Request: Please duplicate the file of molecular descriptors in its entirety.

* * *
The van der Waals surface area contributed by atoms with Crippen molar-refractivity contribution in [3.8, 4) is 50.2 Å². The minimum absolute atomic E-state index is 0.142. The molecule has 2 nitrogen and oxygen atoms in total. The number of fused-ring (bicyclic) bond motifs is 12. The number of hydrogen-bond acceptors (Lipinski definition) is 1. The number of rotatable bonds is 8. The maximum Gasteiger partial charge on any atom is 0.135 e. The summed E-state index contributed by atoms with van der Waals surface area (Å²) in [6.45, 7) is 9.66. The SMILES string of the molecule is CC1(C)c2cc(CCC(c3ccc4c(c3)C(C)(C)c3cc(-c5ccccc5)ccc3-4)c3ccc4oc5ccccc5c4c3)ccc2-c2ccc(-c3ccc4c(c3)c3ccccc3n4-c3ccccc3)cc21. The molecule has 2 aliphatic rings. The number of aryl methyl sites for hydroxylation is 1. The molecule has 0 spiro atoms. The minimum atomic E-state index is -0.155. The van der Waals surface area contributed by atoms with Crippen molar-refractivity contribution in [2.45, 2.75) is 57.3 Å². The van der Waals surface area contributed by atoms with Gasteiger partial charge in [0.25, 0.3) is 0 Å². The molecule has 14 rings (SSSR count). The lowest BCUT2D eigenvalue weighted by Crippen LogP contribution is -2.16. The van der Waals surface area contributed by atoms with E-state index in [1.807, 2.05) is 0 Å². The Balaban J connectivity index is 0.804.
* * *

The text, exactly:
The van der Waals surface area contributed by atoms with Crippen molar-refractivity contribution in [3.8, 4) is 50.2 Å². The minimum absolute atomic E-state index is 0.142. The molecule has 2 nitrogen and oxygen atoms in total. The number of fused-ring (bicyclic) bond motifs is 12. The number of hydrogen-bond acceptors (Lipinski definition) is 1. The number of rotatable bonds is 8. The maximum Gasteiger partial charge on any atom is 0.135 e. The summed E-state index contributed by atoms with van der Waals surface area (Å²) in [6.45, 7) is 9.66. The SMILES string of the molecule is CC1(C)c2cc(CCC(c3ccc4c(c3)C(C)(C)c3cc(-c5ccccc5)ccc3-4)c3ccc4oc5ccccc5c4c3)ccc2-c2ccc(-c3ccc4c(c3)c3ccccc3n4-c3ccccc3)cc21. The molecule has 2 aliphatic rings. The number of aryl methyl sites for hydroxylation is 1. The molecule has 0 spiro atoms. The minimum atomic E-state index is -0.155. The van der Waals surface area contributed by atoms with Crippen molar-refractivity contribution in [2.45, 2.75) is 57.3 Å². The van der Waals surface area contributed by atoms with Gasteiger partial charge in [0.25, 0.3) is 0 Å². The molecule has 14 rings (SSSR count). The lowest BCUT2D eigenvalue weighted by Crippen LogP contribution is -2.16. The van der Waals surface area contributed by atoms with E-state index in [1.807, 2.05) is 0 Å². The Balaban J connectivity index is 0.804.